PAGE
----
Entropy-induces microphase separation in hard diblock copolymers
Phys. Rev. E , Volume 70 - Issue Article number: 31503 p. 1- 16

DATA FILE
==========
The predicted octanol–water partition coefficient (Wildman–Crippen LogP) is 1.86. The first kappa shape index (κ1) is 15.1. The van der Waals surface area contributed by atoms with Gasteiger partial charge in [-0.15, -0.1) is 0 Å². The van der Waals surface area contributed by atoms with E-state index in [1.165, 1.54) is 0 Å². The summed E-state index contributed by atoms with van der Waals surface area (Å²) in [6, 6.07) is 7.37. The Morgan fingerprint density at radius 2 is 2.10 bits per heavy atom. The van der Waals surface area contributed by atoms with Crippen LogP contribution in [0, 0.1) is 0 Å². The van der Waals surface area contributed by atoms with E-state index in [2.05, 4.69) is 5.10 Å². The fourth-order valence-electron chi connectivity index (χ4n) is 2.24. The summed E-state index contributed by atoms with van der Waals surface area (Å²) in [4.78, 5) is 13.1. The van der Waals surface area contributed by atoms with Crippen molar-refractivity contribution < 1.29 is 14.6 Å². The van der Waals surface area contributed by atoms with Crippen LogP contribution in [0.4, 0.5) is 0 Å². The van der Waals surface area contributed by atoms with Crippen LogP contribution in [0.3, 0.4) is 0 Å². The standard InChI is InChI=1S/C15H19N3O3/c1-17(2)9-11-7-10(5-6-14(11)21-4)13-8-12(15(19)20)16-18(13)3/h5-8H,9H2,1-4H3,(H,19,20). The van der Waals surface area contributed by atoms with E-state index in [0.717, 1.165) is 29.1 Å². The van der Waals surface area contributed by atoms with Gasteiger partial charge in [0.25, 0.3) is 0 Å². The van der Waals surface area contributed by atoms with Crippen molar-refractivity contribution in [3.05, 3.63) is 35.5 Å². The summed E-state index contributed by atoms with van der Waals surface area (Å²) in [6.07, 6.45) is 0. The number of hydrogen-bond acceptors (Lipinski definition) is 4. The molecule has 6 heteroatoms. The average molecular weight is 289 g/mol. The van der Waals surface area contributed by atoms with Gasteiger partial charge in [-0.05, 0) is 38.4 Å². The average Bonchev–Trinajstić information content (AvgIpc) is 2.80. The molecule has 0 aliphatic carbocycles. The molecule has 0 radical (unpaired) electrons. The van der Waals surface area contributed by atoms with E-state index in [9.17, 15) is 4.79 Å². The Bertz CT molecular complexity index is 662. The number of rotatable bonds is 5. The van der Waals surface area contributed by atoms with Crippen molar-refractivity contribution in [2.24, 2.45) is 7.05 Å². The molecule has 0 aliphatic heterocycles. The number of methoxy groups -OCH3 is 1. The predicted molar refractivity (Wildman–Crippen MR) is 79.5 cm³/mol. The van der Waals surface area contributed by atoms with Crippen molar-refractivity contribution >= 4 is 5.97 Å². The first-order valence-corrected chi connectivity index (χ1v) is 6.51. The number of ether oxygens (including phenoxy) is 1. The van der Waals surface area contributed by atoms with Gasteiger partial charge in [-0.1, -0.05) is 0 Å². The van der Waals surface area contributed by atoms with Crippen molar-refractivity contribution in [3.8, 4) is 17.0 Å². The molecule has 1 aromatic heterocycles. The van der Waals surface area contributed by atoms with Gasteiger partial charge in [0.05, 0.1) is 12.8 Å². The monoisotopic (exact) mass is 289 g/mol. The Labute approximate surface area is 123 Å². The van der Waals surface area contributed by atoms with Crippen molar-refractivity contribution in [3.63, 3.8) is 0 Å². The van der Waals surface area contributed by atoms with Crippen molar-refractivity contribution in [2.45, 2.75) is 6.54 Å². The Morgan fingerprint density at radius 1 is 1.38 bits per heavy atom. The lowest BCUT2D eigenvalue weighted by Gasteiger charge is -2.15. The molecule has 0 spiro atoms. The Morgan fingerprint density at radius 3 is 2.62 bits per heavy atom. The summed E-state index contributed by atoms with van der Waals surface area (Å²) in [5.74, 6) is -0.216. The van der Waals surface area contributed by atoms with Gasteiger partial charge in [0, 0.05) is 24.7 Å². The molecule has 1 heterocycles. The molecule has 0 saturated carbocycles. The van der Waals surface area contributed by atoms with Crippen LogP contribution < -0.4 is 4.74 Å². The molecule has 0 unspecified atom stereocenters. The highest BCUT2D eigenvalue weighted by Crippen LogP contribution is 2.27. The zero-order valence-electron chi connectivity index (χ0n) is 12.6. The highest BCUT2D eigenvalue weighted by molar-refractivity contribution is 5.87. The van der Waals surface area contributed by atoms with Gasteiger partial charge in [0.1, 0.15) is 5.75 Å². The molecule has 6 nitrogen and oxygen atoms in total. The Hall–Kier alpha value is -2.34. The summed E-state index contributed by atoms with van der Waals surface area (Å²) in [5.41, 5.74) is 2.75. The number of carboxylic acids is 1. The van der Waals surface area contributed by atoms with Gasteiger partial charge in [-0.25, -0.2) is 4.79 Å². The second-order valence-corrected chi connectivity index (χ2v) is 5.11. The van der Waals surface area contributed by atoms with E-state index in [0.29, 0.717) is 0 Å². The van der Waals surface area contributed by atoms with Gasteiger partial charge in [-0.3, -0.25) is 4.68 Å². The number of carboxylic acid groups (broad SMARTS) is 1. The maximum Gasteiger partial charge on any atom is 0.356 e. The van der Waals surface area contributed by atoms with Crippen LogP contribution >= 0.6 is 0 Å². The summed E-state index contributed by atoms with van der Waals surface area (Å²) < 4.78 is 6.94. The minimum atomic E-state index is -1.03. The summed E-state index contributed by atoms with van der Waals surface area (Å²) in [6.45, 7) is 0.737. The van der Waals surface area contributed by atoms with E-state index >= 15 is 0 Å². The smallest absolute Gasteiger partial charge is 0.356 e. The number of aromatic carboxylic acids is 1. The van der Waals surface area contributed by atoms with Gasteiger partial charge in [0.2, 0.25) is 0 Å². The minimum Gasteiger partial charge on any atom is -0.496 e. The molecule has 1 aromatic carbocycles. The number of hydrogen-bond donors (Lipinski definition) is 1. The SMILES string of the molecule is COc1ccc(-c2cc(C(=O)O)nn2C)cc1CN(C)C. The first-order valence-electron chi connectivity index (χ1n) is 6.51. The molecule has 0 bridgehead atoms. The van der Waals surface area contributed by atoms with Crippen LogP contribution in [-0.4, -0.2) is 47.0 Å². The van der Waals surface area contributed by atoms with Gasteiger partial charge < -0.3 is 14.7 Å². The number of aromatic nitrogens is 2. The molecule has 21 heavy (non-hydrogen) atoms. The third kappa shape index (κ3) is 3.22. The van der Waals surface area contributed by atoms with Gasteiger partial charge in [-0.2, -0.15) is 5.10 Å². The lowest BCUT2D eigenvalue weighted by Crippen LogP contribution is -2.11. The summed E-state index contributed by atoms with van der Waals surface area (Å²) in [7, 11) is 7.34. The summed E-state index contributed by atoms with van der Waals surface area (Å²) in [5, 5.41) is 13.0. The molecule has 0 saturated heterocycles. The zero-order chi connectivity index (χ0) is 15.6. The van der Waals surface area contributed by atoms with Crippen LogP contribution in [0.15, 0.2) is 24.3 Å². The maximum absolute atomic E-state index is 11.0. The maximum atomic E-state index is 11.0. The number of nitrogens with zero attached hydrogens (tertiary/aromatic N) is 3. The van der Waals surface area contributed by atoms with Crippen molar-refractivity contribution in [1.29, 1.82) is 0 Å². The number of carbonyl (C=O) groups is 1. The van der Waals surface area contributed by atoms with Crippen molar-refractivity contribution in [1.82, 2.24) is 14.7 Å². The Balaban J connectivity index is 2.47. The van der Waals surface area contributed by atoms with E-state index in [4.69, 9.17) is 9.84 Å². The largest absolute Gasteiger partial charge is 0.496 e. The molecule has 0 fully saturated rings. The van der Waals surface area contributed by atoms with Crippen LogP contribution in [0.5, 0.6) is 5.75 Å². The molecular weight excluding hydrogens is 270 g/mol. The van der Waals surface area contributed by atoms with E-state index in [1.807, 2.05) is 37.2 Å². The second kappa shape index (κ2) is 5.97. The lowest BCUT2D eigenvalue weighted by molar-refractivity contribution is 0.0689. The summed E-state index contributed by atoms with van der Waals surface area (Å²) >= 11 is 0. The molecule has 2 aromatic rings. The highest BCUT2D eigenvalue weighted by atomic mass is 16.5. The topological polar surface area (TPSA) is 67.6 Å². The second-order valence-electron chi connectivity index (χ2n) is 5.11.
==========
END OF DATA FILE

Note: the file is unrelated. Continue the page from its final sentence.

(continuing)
Whereas entropy can induce phase behavior that is as rich as seen in energetic systems, microphase separation remains a very rare phenomenon in entropic systems. In this paper, we present a density functional approach to study the possibility of entropy-driven microphase separation in diblock copolymers. Our model system consists of copolymers composed of freely jointed slender hard rods. The two types of monomeric segments have comparable lengths, but a significantly different diameter, the latter difference providing the driving force for the phase separation. At the same time this system can also exhibit liquid crystalline phases. We treat this system in the appropriate generalization of the Onsager approximation to chain-like particles. Using a linear stability (bifurcation) analysis, we analytically determine the onset of the microseparated and the nematic phases for long chains. We find that for very long chains the microseparated phase always pre-empts the nematic. In the limit of infinitely long chains, the correlations within the chain become Gaussian and the approach becomes exact. This allows us to define a Gaussian limit in which the theory strongly simplifies and the competition between microphase separation and liquid crystal formation can be studied essentially analytically. Our main results are phase diagrams as a function of the remaining model parameters: i.e., the diameter ratio, the length ratio, and the number ratio of the two types of segments. We also determine the amplitude of the inhomogeneous order as a function of position along the chain at the onset of the microphase separation instability. Finally, we give suggestions as to how this type of entropy-induced microphase separation could be observed experimentally.